3 Mar 2014 - 18 May 2014

Sacred Wood

Musée du quai Branly - Jacques Chirac

Initiation in the Guinean Forests

In numerous African cultures, initiation constitutes a key stage in the life of each individual and of the community. In Western Africa, this apprenticeship is known as Poro.

Around every seven years, the start of the initiation is announced by the appearance of costumed and masked people within the village.

The initiation includes a period of seclusion in a secret place at the heart of the forest. The young people are removed from their family environment and taken to a sacred place. 

At the end of the initiation, a mask devours the children, engulfing them in its mouth. When it spits them out, the scarifications indicate that they become adults. 

Several componants - animal fur, metal - may be added to the wood to decorate and reinforce the power of the mask.

This is the best known of the Toma masks. The lack of mouth is it is intrinsically linked to secrecy

Bakorogui masks indicate the presence of the ancestors in a generic manner. The creased or lowered eyes are considered as a sign of beauty and discretion.The open mouth indicates that, the mask may speak during its appearances.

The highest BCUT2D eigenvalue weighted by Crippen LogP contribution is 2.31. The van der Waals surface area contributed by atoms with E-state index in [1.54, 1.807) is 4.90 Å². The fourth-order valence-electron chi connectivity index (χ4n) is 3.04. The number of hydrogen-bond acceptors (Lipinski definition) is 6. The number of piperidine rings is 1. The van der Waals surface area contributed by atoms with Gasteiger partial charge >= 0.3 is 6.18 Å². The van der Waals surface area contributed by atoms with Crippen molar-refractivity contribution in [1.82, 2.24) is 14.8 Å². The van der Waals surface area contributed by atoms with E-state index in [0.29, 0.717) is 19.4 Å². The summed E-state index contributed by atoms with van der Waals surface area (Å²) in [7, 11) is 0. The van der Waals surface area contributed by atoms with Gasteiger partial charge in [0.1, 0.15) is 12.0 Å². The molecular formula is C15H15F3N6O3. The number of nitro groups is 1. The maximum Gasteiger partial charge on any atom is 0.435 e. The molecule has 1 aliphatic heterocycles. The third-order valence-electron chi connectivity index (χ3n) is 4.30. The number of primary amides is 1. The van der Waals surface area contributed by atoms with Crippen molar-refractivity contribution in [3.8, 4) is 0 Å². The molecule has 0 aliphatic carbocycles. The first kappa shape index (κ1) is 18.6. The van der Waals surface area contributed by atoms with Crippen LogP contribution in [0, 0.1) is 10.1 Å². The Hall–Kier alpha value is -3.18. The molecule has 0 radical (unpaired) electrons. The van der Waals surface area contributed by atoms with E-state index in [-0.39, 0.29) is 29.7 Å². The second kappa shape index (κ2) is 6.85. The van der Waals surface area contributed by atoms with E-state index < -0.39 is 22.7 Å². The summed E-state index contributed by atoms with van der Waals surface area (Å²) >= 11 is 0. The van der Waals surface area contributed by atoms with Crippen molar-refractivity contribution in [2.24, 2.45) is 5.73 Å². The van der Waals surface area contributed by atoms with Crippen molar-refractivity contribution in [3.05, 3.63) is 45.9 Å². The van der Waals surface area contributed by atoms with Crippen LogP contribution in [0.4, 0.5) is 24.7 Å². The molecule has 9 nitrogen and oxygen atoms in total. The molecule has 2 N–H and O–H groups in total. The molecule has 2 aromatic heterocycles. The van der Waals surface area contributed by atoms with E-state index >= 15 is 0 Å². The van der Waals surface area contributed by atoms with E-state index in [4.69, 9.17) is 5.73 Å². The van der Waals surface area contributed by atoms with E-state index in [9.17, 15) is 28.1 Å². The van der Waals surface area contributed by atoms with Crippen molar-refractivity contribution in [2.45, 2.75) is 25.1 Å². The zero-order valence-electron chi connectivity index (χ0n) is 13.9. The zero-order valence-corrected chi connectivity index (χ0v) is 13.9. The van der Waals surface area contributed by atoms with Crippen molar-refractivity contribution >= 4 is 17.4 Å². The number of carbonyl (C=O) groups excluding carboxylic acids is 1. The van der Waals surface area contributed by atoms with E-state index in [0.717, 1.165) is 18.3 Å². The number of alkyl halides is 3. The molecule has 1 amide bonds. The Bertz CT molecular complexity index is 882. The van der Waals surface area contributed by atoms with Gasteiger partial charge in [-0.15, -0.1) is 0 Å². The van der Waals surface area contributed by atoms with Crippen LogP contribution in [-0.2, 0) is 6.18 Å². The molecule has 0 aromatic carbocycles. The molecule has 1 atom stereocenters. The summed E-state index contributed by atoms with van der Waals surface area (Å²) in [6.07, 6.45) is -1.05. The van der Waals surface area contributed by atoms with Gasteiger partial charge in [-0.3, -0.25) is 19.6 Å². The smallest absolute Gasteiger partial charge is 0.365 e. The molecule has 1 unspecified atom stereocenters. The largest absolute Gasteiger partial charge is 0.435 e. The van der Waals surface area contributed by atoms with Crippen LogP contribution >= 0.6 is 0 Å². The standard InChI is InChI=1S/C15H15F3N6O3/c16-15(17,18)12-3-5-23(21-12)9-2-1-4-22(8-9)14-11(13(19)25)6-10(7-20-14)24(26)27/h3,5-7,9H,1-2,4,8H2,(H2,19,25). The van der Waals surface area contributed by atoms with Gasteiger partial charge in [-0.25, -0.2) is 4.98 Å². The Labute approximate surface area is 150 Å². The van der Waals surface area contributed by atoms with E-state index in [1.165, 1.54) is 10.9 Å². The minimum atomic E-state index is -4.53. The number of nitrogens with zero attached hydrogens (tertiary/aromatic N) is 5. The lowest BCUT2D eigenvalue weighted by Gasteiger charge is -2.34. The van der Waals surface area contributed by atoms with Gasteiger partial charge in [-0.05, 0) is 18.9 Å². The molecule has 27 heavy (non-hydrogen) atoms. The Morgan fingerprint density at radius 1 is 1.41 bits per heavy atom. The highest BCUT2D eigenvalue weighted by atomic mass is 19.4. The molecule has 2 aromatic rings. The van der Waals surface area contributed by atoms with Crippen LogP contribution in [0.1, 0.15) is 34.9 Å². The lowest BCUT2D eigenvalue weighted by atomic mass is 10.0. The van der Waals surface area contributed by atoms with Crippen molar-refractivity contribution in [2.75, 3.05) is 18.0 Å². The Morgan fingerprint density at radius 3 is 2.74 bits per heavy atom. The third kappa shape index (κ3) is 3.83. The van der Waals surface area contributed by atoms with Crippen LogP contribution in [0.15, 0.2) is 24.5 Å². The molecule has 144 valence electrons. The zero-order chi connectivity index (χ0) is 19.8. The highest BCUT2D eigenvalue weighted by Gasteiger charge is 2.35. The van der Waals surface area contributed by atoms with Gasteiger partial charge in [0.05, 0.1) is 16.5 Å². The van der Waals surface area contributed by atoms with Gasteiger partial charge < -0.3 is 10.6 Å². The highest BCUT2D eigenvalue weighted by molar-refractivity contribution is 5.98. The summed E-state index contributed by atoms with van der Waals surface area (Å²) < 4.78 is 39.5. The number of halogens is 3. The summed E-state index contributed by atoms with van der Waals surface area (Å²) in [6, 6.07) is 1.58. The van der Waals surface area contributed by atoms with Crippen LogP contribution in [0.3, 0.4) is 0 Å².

Credits: Story

Production — Hélène Fulgence, Directrice du développement culturel du musée du quai Branly
Commissaire — Aurélien Gaborit, responsable des collections Afrique au musée du quai Branly, responsable scientifique du Pavillon des Sessions, musée du Louvre
Conception de l'exposition en ligne — Cécile Renault, Adjointe au Directeur du développement culturel

Credits: All media
The story featured may in some cases have been created by an independent third party and may not always represent the views of the institutions (listed below) who have supplied the content.
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